Syrian govt says citizens want Assad to run for president ahead of Swiss peace talks
Syria's Information Minister said this week that the "Syrian street" wants Assad to run for president in this year's upcoming elections (File Archive/AFP)
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Syria’s information minister said Tuesday the Syrian people had decided President Bashar Assad should be nominated for another term and would pressure him to stand in polls this year.
The comments were the strongest indication yet that Assad intends to extend his rule and are sure to anger opposition politicians and fighters.
Assad’s status in any future political order in Syria has been a stumbling block to bringing both sides to a peace conference scheduled to be held in Geneva on Jan. 22. Iran’s participation has been another.
The opposition, represented by a Western-backed coalition, has demanded that the conference aim to remove Assad from power, while Damascus has insisted that he stay. The opposition has also said Iran, Syria’s staunchest ally, cannot have any role in talks.
In a televised news conference, Information Minister Omran Zoubi said Assad’s decision was personal and had not been announced yet, but that the “Syrian street” wanted him to run.
“I can assure you that there is a popular Syrian decision to nominate President Bashar Assad for the presidency of the republic,” he said.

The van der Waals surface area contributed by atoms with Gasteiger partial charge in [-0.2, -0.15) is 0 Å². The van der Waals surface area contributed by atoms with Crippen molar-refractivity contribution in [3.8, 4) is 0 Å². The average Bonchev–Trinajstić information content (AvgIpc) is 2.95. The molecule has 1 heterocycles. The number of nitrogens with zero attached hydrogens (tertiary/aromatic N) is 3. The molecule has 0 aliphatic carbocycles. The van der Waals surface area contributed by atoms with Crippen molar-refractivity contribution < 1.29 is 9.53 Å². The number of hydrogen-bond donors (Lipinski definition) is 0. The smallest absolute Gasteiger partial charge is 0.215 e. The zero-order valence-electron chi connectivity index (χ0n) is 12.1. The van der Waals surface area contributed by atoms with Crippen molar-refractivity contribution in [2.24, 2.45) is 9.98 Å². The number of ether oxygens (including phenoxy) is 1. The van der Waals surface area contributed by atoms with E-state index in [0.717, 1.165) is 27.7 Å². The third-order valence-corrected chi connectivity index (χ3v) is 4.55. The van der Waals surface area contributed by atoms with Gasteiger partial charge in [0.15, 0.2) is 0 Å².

“It is his personal decision, which concerns him personally, but I also assure you that the Syrian street will pressure President Bashar Assad to nominate himself for the presidency of the republic.”
Last month, a Russian diplomat signaled Assad should refrain from statements suggesting he might seek re-election because it could fuel tension before the planned peace talks. Moscow has been a vital ally to the Syrian president.
Zoubi also restated the government’s position that any agreement reached at the Geneva conference – known as “ Geneva II” – would need to be approved by a referendum or it would not be valid.
He urged Turkey to close its border with Syria and expel fighters from its territory and said the regime wanted Iran to attend the talks.
U.N. leader Ban Ki-moon Monday sent invitations to 30 countries, including Qatar and Saudi Arabia, to attend a Syria peace conference this month, but did not include Iran.
Iranian media reported Tuesday that Iranian Foreign Minister Javad Zarif said Iran would not accept any preconditions for participating in the Geneva talks.
“If we get invited officially then we will take part at the meeting,” he said during a meeting with visiting Syrian Deputy Foreign Minister Faisal Al Meqdad, according to the report.
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